The Church should have their doors shut today.
Today is Martin Luther King Jr Day, and all federal buildings and some corporate buildings are celebrating the legacy that King left by honoring him with a day off of work. But one place that seems to be “open for business” is the church. In my unofficial twitter poll this morning I was shocked to find that almost 95% of churches do not honor today as something to celebrate and are having a normal work day.
You might be wondering “what is the big issue” or uttering “this stupid kid has no clue what he is talking about” that is fine, but I think this is an issue that needs to be addressed.
Let me get a couple of things out of the way
I think these are some of the issues that might be going through the minds of many as we approach the subject of Martin Luther King day an the church
- Churches do not give federal holiday off. This is true, Presidents Day, Veterans Day, and Columbus Day are days that the church is open and not closed. So I can understand that they do not give federal holiday off, but in my mind MLK day is different, or at least it stands for something different. Though each of those days stand for great things, I do not know if the church should be aligning themselves with each of those.
- Wouldn’t MLK want the church doors to be open? Honestly, I have no clue. Could not speak for the man himself. But I think the issue goes way beyond him wanting to have the churches open and more in respect for what he stood for.
- Does it really matter if the churches are opened or closed? You could say it is the thought that counts. But I do think it is a statement to the community at large that we are joining in the celebration a great mans life. Check out this great comment from Mason Stanley on this issue here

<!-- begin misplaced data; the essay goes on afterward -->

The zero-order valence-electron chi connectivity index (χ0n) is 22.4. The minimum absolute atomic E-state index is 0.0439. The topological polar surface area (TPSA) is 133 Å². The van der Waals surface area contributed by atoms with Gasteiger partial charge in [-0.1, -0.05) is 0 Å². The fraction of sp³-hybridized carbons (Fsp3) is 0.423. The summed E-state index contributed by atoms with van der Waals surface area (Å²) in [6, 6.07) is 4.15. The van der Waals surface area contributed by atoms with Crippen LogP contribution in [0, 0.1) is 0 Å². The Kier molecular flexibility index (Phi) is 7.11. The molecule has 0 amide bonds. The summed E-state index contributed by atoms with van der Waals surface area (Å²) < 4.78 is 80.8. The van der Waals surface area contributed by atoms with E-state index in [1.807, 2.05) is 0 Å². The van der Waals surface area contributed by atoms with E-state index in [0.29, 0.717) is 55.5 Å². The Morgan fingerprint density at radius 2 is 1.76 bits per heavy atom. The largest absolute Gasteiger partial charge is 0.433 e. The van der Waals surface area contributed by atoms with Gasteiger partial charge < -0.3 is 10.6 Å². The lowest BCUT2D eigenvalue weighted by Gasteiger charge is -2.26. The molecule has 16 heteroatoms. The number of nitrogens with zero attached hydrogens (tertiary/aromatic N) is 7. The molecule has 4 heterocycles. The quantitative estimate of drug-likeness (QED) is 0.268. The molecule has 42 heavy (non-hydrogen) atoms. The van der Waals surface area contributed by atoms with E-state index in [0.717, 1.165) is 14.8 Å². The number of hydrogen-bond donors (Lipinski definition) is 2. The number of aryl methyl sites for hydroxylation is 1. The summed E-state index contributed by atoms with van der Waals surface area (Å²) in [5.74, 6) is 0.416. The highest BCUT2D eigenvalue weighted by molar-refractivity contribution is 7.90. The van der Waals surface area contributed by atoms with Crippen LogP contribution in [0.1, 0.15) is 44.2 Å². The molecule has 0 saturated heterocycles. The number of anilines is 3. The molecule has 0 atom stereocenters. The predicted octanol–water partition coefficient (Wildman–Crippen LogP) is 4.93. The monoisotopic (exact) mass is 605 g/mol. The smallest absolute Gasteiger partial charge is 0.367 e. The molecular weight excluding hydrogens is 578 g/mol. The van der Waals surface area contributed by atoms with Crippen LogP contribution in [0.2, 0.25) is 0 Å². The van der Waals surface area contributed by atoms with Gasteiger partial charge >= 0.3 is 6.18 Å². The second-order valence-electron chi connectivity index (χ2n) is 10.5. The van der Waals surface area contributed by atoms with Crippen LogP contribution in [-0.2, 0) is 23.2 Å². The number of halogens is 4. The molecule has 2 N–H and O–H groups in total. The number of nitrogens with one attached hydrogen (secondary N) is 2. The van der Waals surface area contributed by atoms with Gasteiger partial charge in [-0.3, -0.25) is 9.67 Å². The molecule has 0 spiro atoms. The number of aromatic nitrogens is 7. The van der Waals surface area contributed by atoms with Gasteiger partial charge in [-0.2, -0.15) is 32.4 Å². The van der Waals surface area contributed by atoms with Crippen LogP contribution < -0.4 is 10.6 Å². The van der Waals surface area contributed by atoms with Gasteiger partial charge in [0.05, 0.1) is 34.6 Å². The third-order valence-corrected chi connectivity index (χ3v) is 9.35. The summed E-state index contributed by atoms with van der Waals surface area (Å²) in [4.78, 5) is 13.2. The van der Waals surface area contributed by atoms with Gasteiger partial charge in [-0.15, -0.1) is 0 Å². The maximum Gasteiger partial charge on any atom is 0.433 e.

- The door should stay open for people who are hurting and looking for life change. This is another response that I have seen people giving in regards to why the church should not be closed on MLK day. It strikes me as very odd to resort to this approach. Maybe I am being a bit cynical here, but throughout the week (and this is more in regards to the churches that I am familiar with) there is not a ton of people showing up daily for life change. In fact, most churches run like a business 5 out of the 7 days of the week. People come to the office to get their work done in preparation for one day a week. Though people could seriously be seeking out someone to talk to on Monday, January 17th 2011 I think using that as a reason to not close the doors of the church is a bit extreme and pathetic.
These are just a couple of the responses that I have heard or read. They have some validity but I think the issue is much bigger then these reasons. What is the issue you ask?
The issue with having the church doors open on MLK day is simply the message that the church is broadcasting. Lets be honest, racial prejudice and tension is felt in the church still today. This is the 25th anniversary of MLK day, and though we have made huge strides in racial restoration, there seems to still be a huge gap that separates the church and individual races. Some of the most divided places of race can be seen in a church on Sunday morning. Call it style, preference, or the area the church is located, but the divide that is felt in church on Sunday morning is a terrible thing. I know churches have made efforts to be aware of this, but why not go a step further and honor a day that stands for peace, hope, and equality. Why not go out of the way to talk about something that Jesus stood for, the love of your neighbor.
Though the message of love is not represented with a physical building that we call the church, it is a symbol for many in the community. I think (myself included) we have missed an opportunity today to say something by closing the church doors.
Scott Williams said this in regards to this subject:
It’s not merely about MLK the man, but rather the federal holiday in honor of what the man, his ministry and life stood for